Simple patterns give God space to touch our hearts. The companionship of a church family transforms the experience. We love Lent and live Lent through our senses and in our choices. A plan for being gives us a reason for doing. How do you want to be during Lent this year?
- More quiet and thoughtful?
- More open to God’s desires?
- More attentive to sacred readings, whether in church or in private?
- More compassionate toward my own (or others) fears and failings?
- More courageous about using the gifts God has given me?
- More respectful, honorable, prudent, or honest; forgiving, authentic, kind or gracious; thankful, tactful, empathetic, assertive, cooperative; available, generous, committed, humble?
- More appreciative of God’s love and a desire to share it with others?
- What does your soul need? Ask, and wait quietly.
- What brings you joy? Though times we “miss the mark” may grieve our God’s heart, our growth in love, freedom, and kindness bring joy to the God of the universe.
Help something meaningful enfold during Lent by –
- Begin by celebrating Shrove Tuesday – These Shrove Tuesday Tidbits help you celebrate at home with pancakes!
- Embrace Ash Wednesday. This Ash Wednesday Meditation with Clay sets a tone for Lent. If you’d like to set this day or others aside to prepare only one full, meaningful, and symbolic meal these meatless recipe suggestions may help!
- Fast. Christ taught it and practiced it. Fasting is abstaining wholly or partially from all or certain foods, for physical or spiritual health. As a spiritual discipline, fasting is an act of contrition, cleansing, and preparation. The Book of Common Prayer recommends fasting for the season of Lent, which Christians should observe “by self-examination and repentance; by prayer, fasting, and self-denial; and by reading and meditating on God’s Word” (Book of Common Prayer, p. 265).
- Practice Abstinence. Abstinence involves the elimination of a particular food, beverage, or activity throughout the entire season. Abstaining from meat, sweets, coffee, or alcohol are common Lenten practices, though some give up television, games, or social networking for the Forty Days. Others make a deliberate effort to abstain from negative attitudes such as fear, worry, or criticizing others.
- Get and give support. Lent is not something we need to do alone, rather it is transformed through fellowship. Sign up to attend an online or in-person series at your church home that speaks to your heart and supports your Lenten intentions. You might also encourage a friend to join you in watching and discussing Life Transformed – The Way of Love in Lent.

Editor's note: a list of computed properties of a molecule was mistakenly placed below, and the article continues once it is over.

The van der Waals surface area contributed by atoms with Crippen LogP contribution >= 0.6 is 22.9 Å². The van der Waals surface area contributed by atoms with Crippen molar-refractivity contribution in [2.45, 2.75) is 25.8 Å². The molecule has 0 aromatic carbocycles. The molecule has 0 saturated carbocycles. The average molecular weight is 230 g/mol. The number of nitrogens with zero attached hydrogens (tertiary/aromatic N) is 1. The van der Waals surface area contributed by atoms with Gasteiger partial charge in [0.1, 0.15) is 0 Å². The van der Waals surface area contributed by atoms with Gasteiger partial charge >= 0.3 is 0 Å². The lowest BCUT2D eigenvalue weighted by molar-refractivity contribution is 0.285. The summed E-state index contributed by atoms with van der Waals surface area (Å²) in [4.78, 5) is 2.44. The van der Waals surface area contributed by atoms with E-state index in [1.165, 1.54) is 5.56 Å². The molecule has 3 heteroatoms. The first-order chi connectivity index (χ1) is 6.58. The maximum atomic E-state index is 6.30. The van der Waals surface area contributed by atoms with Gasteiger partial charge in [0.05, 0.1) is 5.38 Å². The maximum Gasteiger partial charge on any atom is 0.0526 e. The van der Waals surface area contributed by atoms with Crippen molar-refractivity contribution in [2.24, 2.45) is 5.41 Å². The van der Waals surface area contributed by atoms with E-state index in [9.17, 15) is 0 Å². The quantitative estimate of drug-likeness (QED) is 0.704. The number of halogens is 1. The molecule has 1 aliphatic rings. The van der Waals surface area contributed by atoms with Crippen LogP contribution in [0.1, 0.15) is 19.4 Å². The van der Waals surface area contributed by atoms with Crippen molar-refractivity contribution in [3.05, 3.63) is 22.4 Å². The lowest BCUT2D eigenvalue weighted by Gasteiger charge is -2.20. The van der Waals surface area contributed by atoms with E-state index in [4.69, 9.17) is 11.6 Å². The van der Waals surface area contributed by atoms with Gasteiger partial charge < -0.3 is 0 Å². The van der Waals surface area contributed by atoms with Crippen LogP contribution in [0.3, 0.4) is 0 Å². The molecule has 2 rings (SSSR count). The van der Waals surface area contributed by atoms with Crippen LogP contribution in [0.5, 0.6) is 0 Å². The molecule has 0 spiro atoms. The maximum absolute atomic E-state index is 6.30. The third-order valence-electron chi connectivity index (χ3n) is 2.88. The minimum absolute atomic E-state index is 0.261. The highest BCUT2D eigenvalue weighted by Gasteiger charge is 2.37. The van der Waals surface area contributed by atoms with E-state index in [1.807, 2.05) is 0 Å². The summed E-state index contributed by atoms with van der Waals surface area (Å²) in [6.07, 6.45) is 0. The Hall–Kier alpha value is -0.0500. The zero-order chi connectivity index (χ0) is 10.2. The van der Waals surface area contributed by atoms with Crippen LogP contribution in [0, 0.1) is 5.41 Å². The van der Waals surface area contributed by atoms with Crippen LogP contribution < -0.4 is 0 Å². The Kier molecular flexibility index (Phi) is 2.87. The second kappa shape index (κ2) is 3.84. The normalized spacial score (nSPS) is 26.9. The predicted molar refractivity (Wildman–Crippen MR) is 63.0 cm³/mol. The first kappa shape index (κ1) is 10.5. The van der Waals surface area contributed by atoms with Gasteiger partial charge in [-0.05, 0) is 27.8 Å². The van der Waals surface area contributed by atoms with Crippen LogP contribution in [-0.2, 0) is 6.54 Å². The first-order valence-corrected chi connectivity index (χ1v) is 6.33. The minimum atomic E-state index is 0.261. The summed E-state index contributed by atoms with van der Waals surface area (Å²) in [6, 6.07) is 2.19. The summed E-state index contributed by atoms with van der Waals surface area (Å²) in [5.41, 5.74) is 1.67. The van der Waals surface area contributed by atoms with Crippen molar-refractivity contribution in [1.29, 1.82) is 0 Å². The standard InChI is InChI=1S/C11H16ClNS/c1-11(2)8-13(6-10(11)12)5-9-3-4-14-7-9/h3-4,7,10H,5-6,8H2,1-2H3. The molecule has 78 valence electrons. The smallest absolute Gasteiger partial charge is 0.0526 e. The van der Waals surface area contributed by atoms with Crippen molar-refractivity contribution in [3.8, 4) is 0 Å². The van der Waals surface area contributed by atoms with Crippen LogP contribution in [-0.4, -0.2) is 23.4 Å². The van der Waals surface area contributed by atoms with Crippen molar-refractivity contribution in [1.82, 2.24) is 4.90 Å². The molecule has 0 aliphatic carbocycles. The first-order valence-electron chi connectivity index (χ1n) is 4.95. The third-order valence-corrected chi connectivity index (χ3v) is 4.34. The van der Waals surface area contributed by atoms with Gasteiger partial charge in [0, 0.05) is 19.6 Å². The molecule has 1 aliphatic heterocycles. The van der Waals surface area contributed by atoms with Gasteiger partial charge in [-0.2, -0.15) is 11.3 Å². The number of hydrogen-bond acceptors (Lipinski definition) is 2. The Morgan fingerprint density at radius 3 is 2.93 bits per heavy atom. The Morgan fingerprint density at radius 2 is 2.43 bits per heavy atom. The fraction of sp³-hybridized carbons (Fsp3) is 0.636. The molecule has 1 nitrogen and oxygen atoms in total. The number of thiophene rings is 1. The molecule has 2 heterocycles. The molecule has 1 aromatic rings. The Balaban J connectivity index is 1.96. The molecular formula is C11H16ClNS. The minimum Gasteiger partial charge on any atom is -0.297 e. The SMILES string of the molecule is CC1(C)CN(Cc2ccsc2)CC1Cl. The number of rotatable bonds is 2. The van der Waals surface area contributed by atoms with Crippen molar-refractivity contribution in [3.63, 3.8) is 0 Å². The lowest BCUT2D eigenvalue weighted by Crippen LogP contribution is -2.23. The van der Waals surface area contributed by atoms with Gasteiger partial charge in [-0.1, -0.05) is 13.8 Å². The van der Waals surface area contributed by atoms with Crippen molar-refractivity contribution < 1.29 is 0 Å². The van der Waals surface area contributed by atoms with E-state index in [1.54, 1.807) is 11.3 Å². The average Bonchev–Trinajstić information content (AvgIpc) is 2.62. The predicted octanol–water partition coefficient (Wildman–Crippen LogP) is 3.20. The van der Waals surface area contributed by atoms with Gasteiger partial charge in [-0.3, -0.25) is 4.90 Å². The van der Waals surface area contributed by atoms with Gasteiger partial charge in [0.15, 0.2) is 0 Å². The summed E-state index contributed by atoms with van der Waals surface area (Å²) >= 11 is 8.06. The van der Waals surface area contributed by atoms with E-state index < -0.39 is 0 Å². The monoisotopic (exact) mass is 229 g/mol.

- Establish simple patterns. Begin using a natural, uncomplicated way of checking in with God as the day begins and ends, asking for grace to plan and move through the days ahead honoring a Lenten intent. God understands the Spirit speaking through simple words.
- Be in Service to Others. We can become more like Jesus during Lent by being generous with our time or talents. Is there a local organization that addresses the needs in your community you’ve been wanting to explore, Lent is a good time to take a step in their direction. Go above and beyond.
- Give Alms. Set a container out in a place you can’t miss it as a reminder to contribute something each day. Children can contribute by decorating the container or adding money that would have otherwise been spent on “junk” food or toys as a symbol of sacrifice.
Bring symbols into the home that encourage your practices and help shape the way Lent unfolds.
- a small bowl of water or a shell reminds us of our baptism.
- sand reminds us we’re all on a journey,
- candles are a reminder of God’s presence and light.
- the presence of a Bible represents a desire for God’s Word in our life
- a crucifix can be a powerful, stirring reminder of God’s love
- a symbol of our almsgiving focuses on our solidarity with those in need
Lent is a time for cultivating spiritual disciplines— taking something on that fosters spiritual growth. Engage in regular Prayer and Meditation.
- Build in time for the Daily Examen or use the Daily Examen at Home with Children
- Centering Prayer practice can be used with scripture, music, art, movies, writing, body movement, walking, and in nature.
- Sign up to join in Daily Meditations online through Episcopal Relief & Development, Forward Movement Day by Day, d365, or Living Compass.
- Attend Stations of the Cross meditations at your church, Way of the Cross from Everything Holy, or another version online that speaks to you. If there are young children, Praying the Stations with Children might be helpful.
For households with children
- Check out Lenten Devotions and Books for Families
- Lenten Cross Calendar in English and Spanish
- Engage the family in prayer using Prayer Sticks
- The Lord’s Prayer Tracing Cross is a great activity
This season, open the door a bit more, let go of more stuff, listen better. Do more quickly and with greater passion, those things we know help nurture God’s kingdom. Imagine God transforming your life, giving you a greater sense of freedom and joy, a lighter spirit, and filling you with a deeper desire for love and service.